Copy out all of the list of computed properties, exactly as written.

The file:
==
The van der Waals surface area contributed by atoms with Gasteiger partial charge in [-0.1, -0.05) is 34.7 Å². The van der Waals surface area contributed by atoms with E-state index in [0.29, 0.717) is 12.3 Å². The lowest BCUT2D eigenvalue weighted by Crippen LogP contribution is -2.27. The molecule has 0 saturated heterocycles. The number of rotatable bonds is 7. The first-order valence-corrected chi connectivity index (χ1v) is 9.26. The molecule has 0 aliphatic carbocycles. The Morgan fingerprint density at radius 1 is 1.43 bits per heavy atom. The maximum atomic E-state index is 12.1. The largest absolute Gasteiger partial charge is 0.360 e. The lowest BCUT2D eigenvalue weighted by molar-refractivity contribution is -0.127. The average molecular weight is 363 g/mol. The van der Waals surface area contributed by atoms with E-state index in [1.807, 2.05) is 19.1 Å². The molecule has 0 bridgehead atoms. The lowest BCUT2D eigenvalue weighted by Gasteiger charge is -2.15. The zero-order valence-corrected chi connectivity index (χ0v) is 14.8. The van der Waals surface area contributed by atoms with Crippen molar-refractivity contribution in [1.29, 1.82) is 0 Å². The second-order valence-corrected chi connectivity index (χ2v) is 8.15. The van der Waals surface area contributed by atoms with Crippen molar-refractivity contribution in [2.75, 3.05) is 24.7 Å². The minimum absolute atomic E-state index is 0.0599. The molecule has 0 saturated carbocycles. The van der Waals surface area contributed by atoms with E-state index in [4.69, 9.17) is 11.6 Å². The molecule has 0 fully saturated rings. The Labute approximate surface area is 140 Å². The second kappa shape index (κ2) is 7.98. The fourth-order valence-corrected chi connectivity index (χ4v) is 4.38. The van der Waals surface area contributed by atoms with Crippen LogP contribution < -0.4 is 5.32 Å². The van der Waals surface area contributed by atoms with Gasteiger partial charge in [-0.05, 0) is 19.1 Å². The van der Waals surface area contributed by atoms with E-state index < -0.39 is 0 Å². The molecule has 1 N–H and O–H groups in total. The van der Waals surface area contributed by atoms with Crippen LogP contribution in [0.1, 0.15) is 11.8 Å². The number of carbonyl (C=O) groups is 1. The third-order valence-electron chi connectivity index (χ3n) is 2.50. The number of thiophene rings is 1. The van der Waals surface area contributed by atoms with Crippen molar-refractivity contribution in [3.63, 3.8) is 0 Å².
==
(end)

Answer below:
The van der Waals surface area contributed by atoms with Gasteiger partial charge in [-0.1, -0.05) is 34.7 Å². The van der Waals surface area contributed by atoms with E-state index in [0.29, 0.717) is 12.3 Å². The lowest BCUT2D eigenvalue weighted by Crippen LogP contribution is -2.27. The molecule has 0 saturated heterocycles. The number of rotatable bonds is 7. The first-order valence-corrected chi connectivity index (χ1v) is 9.26. The molecule has 0 aliphatic carbocycles. The Morgan fingerprint density at radius 1 is 1.43 bits per heavy atom. The maximum atomic E-state index is 12.1. The largest absolute Gasteiger partial charge is 0.360 e. The lowest BCUT2D eigenvalue weighted by molar-refractivity contribution is -0.127. The average molecular weight is 363 g/mol. The van der Waals surface area contributed by atoms with E-state index in [1.807, 2.05) is 19.1 Å². The molecule has 0 bridgehead atoms. The lowest BCUT2D eigenvalue weighted by Gasteiger charge is -2.15. The zero-order valence-corrected chi connectivity index (χ0v) is 14.8. The van der Waals surface area contributed by atoms with Crippen molar-refractivity contribution in [1.29, 1.82) is 0 Å². The second-order valence-corrected chi connectivity index (χ2v) is 8.15. The van der Waals surface area contributed by atoms with Crippen molar-refractivity contribution in [2.75, 3.05) is 24.7 Å². The minimum absolute atomic E-state index is 0.0599. The molecule has 0 saturated carbocycles. The van der Waals surface area contributed by atoms with E-state index in [4.69, 9.17) is 11.6 Å². The molecule has 0 fully saturated rings. The Labute approximate surface area is 140 Å². The second kappa shape index (κ2) is 7.98. The fourth-order valence-corrected chi connectivity index (χ4v) is 4.38. The van der Waals surface area contributed by atoms with Crippen LogP contribution < -0.4 is 5.32 Å². The van der Waals surface area contributed by atoms with Gasteiger partial charge in [-0.05, 0) is 19.1 Å². The van der Waals surface area contributed by atoms with E-state index < -0.39 is 0 Å². The molecule has 1 N–H and O–H groups in total. The van der Waals surface area contributed by atoms with Crippen LogP contribution in [0.1, 0.15) is 11.8 Å². The number of carbonyl (C=O) groups is 1. The third-order valence-electron chi connectivity index (χ3n) is 2.50. The number of thiophene rings is 1. The van der Waals surface area contributed by atoms with Crippen molar-refractivity contribution in [3.63, 3.8) is 0 Å².